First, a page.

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One of the smaller houses of interest in Normandy is ''Mariners'' which lies off the Guildford Road just west of the crossroads with Glaziers Lane and Hunts Hill Road.

Mariners - Horne Family c1900
Mariners - Horne Family c1900

The house was built in about 1770, of brick with slate roofs in the Georgian Classical Style. It has the typical finely provisioned sash windows and originally had a pillared Palladian style porch to the main door facing north. The builder is believed to have been John Westbrooke who was the owner of the land at the time. There was probably an earlier dwelling on the site evidenced by the remains of flint walling incorporated in an outhouse.

The holding, which was then called Wheybornes, was enclosed from the waste of the Manor of Cleygate at some time prior to 1546 and consisted of meadow and woodland covering about two acres. The first recorded holders of the property were the Manory family who held other land of the Manor.

The ownership of Wheybornes descended through various holders until Thomas Barrett acquired it in 1798 and added more land so that the holding was increased to about five acres. In 1851 the property was sold to James Horne. He named the house ''Mariners'' because he had served in the Royal Navy. He was instrumental in introducing the Wesleyan form of worship to Normandy. In 1853 he sold a piece of his holding bordering Glaziers Lane to the Wesleyan Circuit and a small chapel was built. James Horne preached there and was followed by his son Jabez. In about 1860 James Horne built a pair of semi-detached cottages adjacent to the chapel and his sons James and Joseph were installed with their families. The cottages still exist as "The Croft" and No 5, Glaziers Lane.

In 1884 a portion of Normandy Common between the slaveholding and Guildford Road was allotted to Mariners increasing its area to its greatest extent of; almost seven acres. In about 1900 James' grandson, Jabeth (known as John), who had been apprenticed to Mr Holland at the village stores, now Normandy Motorcycles, started selling groceries from the front room of Mariners House. His business having expanded, John built Normandy Village Grocery Stores on the site now occupied by Session Music.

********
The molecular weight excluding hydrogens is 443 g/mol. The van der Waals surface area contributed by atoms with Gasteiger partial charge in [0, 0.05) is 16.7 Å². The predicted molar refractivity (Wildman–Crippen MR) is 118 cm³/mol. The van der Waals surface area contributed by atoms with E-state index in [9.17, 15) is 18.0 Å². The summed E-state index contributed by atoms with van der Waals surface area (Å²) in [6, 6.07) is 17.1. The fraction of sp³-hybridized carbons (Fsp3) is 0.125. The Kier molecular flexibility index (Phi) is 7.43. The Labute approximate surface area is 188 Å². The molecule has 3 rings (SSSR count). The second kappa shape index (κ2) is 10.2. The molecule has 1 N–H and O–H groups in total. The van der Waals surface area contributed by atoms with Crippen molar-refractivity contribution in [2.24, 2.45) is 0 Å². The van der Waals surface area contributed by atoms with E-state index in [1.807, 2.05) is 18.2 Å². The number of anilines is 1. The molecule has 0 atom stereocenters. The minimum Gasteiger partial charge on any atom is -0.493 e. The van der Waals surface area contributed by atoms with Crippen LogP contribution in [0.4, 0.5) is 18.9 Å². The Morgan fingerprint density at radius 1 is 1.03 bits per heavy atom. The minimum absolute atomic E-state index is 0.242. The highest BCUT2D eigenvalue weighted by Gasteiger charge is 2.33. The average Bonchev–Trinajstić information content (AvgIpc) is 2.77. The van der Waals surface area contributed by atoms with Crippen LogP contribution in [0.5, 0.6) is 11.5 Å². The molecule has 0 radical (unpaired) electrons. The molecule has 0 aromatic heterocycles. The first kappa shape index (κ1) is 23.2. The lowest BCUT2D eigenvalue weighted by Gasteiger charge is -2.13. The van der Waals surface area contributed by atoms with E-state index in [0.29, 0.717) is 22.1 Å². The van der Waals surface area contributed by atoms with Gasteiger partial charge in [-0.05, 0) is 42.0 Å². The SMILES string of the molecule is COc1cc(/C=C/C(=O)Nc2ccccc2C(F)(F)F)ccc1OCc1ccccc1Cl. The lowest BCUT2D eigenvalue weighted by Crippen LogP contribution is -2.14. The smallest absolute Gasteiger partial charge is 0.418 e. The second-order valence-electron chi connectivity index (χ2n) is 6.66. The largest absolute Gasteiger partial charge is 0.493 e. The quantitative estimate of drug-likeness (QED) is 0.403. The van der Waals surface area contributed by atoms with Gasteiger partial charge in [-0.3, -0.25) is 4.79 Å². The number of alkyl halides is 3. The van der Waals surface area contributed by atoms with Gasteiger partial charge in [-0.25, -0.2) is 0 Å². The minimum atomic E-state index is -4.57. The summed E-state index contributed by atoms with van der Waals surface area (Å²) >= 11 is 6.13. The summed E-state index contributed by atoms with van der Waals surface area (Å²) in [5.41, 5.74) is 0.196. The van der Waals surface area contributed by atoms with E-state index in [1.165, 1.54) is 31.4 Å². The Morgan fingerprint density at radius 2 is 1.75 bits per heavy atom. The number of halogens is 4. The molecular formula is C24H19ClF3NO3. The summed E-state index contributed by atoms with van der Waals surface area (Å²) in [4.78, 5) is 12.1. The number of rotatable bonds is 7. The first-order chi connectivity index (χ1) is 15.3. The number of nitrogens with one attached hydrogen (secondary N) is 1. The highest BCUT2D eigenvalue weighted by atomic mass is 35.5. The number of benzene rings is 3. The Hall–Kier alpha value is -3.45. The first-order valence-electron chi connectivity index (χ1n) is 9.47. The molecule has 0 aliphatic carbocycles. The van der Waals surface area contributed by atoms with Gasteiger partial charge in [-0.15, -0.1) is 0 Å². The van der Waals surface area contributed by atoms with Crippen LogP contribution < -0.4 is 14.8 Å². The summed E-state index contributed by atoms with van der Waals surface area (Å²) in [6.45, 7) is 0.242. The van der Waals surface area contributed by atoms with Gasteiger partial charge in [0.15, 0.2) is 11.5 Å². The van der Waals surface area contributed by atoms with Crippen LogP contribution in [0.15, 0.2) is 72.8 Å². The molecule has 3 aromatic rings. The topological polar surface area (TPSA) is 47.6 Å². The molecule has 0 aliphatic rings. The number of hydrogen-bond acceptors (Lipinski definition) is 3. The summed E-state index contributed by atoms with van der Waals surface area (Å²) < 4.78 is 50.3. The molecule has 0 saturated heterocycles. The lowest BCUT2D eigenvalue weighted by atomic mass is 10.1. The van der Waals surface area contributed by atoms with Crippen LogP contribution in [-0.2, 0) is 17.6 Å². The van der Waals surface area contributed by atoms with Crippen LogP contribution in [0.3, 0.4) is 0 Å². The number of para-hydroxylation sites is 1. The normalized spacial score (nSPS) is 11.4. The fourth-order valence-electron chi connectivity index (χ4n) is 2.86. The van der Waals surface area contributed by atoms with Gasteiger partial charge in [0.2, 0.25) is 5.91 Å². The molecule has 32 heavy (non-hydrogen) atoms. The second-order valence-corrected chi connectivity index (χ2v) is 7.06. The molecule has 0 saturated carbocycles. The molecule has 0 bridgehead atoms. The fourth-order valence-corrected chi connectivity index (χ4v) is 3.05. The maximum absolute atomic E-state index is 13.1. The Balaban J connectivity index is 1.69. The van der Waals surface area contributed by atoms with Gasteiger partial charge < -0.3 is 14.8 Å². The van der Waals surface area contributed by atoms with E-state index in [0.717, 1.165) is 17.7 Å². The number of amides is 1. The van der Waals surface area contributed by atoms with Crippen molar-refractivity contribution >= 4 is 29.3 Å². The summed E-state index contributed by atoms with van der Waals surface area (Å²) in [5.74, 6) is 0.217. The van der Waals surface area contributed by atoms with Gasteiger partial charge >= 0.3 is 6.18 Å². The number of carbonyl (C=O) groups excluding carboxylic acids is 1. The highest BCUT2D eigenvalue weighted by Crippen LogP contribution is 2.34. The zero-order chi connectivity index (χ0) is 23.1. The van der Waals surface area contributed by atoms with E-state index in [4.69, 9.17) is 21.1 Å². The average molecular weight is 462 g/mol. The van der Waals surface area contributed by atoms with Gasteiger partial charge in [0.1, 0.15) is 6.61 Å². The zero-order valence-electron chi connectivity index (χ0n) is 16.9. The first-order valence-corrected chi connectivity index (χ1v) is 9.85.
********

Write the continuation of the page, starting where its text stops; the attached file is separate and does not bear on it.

The Horne family held Mariners until 1905 when it was bought by Thomas Elliott who renamed the property ''Normandy Common Farm''. He died in 1909 and is buried in Wyke churchyard. He was followed by his son William who had served as a Corporal Major in the Second Lifeguards. For some reason by 1910 the property was known as "Como Farm" and it is believed that this was simply a shortening of the previous title in spite of colourful legends that have been handed down.

 Mariners (c1920) Mariners (c1920)

In 1937 Como was sold to Miss Constance Hubback who bred dogs and she retained the name "Como". She left in 1957 and Miss Isabel Toulin acquired the property. She used it as a summer retreat and also allowed the local hunt to meet there. She decided to return the name of the house to "Mariners" which it has borne ever since.

In 1961 she sold the paddock between the house and Guildford Road which had been used by Miss Hubback as a dog exercise ground. Soon after, the row of houses called "Mariners Drive" was built on the site. Miss Toulin died in 1978, the Mariners property was put up for auction and was acquired by the present owner.

Mariners - Development of the area holding c1973
Mariners - Development of the area holding c1973

Jack Kinder

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